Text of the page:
In this sinful country, it rains very much and also snows, and many men have been frost-bitten… All the men will be finished here. In the space of a few months how many have fallen and how many have been wounded. [6]

Initially the plan at the start of the war had been to evacuate the sick and wounded via Marseilles to Egypt and then to India, but this was soon found to be impractical given the high number of casualties. [7] By November 11, 1914 there were more than 1,000 wounded Indian soldiers at Brockenhurst in Hampshire [8] where the Balmer Lawn Hotel and the Forest Park Hotel [9] were renamed the Lady Hardinge Hospital and offered a total of 640 beds, it proved so overcrowded that wounded soldiers were accommodated on mattresses on the floor. [10] While waiting for these facilities some of the wounded Indians were sent to a section of the Royal Victoria Hospital in Netley, while three ships in Southampton harbor, the Sicilia, Glengorm Castle and Goorkha became stationary hospital ships. [11]

The Mount Dore Hotel in Bouremouth was taken over and renamed the Mont Dore 8A Indian Hospital and a convalescent home was set up at New Milton, Barton-on-Sea. [12]

Sepoy Ranga Singh, a patient at the Lady Hardinge Hospital, Brockenhurst, complained that: ‘There is no fireplace. We are not given milk…It is very cold. We have to call the nurses “mother” and the European soldiers “Orderly Sahib” - if we do not we are reported. The five Brighton hospitals are good. The others are not good. We are not given soup. We get nothing.’ [13]

These efforts provided some temporary relief, but overcrowded, unhygienic and woefully inadequate given the rate of casualties at the front; larger accommodations and proper hospital facilities for the wounded Indian soldiers had to be found quickly.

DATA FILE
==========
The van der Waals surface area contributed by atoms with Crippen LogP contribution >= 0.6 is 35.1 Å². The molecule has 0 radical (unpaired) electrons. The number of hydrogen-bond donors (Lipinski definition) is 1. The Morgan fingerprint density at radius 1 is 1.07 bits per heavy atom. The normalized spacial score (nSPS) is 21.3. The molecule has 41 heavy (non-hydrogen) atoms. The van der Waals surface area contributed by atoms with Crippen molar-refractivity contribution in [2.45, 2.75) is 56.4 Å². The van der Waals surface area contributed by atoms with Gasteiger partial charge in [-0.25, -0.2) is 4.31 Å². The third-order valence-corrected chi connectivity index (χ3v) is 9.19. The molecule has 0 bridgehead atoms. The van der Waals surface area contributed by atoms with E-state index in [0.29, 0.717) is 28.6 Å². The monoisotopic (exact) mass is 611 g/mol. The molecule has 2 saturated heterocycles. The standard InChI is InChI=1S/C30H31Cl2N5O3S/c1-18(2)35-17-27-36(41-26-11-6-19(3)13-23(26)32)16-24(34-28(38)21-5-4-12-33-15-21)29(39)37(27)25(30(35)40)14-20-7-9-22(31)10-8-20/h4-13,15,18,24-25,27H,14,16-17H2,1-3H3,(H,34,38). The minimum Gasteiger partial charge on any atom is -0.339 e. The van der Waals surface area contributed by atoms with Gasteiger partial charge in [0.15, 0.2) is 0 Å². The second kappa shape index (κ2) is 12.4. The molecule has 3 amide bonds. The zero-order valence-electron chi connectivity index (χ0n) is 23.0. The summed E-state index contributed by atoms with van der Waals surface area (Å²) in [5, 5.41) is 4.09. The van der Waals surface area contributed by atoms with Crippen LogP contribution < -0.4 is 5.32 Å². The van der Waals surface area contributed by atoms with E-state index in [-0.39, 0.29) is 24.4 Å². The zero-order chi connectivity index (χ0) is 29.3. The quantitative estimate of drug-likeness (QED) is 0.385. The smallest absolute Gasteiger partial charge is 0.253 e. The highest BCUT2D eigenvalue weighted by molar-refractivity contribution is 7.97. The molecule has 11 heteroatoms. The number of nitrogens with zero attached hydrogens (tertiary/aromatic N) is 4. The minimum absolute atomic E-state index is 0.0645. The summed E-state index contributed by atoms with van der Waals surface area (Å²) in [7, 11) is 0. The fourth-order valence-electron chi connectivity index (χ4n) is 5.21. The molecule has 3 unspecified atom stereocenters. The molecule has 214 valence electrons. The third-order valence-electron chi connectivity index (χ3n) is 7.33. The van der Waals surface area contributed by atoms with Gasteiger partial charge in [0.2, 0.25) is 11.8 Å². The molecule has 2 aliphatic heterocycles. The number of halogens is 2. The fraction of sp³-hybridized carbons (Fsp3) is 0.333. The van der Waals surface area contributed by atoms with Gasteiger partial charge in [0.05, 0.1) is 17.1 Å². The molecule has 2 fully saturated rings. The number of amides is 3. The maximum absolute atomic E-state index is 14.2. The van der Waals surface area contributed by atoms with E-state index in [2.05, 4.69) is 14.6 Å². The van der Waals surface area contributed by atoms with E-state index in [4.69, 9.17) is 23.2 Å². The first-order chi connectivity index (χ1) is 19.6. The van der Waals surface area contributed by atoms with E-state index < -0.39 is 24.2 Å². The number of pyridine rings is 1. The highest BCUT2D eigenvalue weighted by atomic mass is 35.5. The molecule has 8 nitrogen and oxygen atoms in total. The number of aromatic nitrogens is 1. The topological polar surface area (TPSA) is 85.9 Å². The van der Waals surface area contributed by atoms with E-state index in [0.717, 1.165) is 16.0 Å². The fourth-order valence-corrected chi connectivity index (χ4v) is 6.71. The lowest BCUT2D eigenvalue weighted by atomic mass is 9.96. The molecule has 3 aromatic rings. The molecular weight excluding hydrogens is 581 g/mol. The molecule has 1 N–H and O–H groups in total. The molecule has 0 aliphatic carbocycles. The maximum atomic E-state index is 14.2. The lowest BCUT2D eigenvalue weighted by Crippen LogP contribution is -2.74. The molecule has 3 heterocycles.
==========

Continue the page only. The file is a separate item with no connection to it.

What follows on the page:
Footnotes

1. http://jostamon.blogspot.com/2009/11/indian-soldier-in-great-war.html

2. http://www.movinghere.org.uk/galleries/roots/asian/servicerecords/servicerecords.htm

3. David Omissi, Indian Voices of the Great War, Soldiers’ Letters, 1914-1918 (St. Martin’s Press, Inc., 1999)

4. Ibid.

5. Joyce Collins, Dr Brightons Indian Patients December 1914 - January 1916 (Brighton Books, 1997) 14

6. L/MIL/5/825/vol.1,IOR, Mark Harrison, Disease, Discipline and Dissent: The Indian Army in France and England, 1914-1915. in: Roger Cooter, Harrison Mark, Sturdy Steve, eds Medicine and Modern Warfare (Rodopi B.V., Amsterdam, 1999) 188

7. Ibid. 189

8. Hospital accommodation on mobilization (National Archives, WO 221/1, 1914-1918)

9. L/MIL/5/825/vol.1,IOR, Mark Harrison, Disease, Discipline and Dissent: The Indian Army in France and England, 1914-1915. in: Roger Cooter, Harrison Mark, Sturdy Steve, eds Medicine and Modern Warfare (Rodopi B.V., Amsterdam, 1999) 190

10. Hospital accommodation on mobilization (National Archives, WO 221/1, 1914-1918)

11. Ibid.

12. Ibid.

13. Mark Harrison, Disease, Discipline and Dissent: The Indian Army in France and England, 1914-1915. in: Roger Cooter, Harrison Mark, Sturdy Steve, eds Medicine and Modern Warfare (Rodopi B.V., Amsterdam, 1999) 192